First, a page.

The Signal and the Noise

Nate Silver, a product of the University of Chicago and the London School of Economics, has written an essential book for anyone whose job or livelihood involves an element of strategic calculation.

 The Signal and the Noise is part of a wider genre of ‘Uncertainty Literature’ which has emerged in this Post-2009 world. Academics and writers are coming out of the woodwork with books explaining why our previously unshakeable assumptions might not just be wrong, but dangerous.

Nate Silver’s book deals with our mistaken beliefs about statistics, and about the things we can predict and the ones we cannot. As the creator of PECOTA the revolutionary baseball prediction algorithm and the correct predictor of two successive US elections (getting only one state wrong over both elections), Silver is a man worth listening to.

If you were going to remember just one thing from ‘the Signal and the Noise’, it would be that we should be very careful when using  statistics to reinforce our position, particularly when assumptions have been too lazily adopted due to herd behaviour. The book teems with analysis of our mistaken assumptions, with examples taken from poker, chess to earthquake science. It is a fantastic reminder  of our human fallibility.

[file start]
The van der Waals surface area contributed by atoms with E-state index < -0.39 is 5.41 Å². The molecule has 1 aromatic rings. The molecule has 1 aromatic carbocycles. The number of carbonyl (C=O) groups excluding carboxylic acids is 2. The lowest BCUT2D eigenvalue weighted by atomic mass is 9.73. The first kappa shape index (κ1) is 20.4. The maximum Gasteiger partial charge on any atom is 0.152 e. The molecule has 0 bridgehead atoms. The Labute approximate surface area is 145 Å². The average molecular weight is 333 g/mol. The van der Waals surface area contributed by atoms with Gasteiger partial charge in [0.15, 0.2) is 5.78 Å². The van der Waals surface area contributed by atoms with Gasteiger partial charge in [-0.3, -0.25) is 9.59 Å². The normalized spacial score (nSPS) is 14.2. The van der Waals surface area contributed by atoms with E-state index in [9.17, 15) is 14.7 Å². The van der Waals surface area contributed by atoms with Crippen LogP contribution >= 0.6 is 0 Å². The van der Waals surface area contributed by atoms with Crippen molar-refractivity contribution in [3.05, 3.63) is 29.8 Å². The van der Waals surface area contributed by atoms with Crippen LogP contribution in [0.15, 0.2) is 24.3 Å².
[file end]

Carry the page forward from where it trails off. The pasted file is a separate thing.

He also has some very useful advice about strategy in the face of uncertainty. He uses his experience as a professional poker player to furnish the book with examples of  how to make strategic decisions without complete information. The key recommendation is to make decisions based on probabilistic expectations. Silver talks about the danger of ad hoc strategy creation. For example:

“You might have a six-month rollout plan for a new product, but if you’re not getting good feedback, you pull it after two months–and maybe it needed the full six months to mature. Maybe you could be in denial about something where you have a plan and you stick to it no matter what. So it’s a question of determining what are the signs and signals in setting up those rules in advance and abiding by them later on when you get different types of feedback.”

Another great tip is to remember humility. When conducting analysis it is particularly important to remember your own biases. Everyone has biases, and ideological preconceptions which provide a distinct lens on the world. If you are aware of your biases you have at least a fighting chance of being able to mitigate them.

Whatever aspect of strategy is relevent to your job there is sure to be something in this book for you. Furthermore it will help you to take the temperature of the prevailing cultural zeitgeist, and giv you a window on the intellectual and academic currents of our times.

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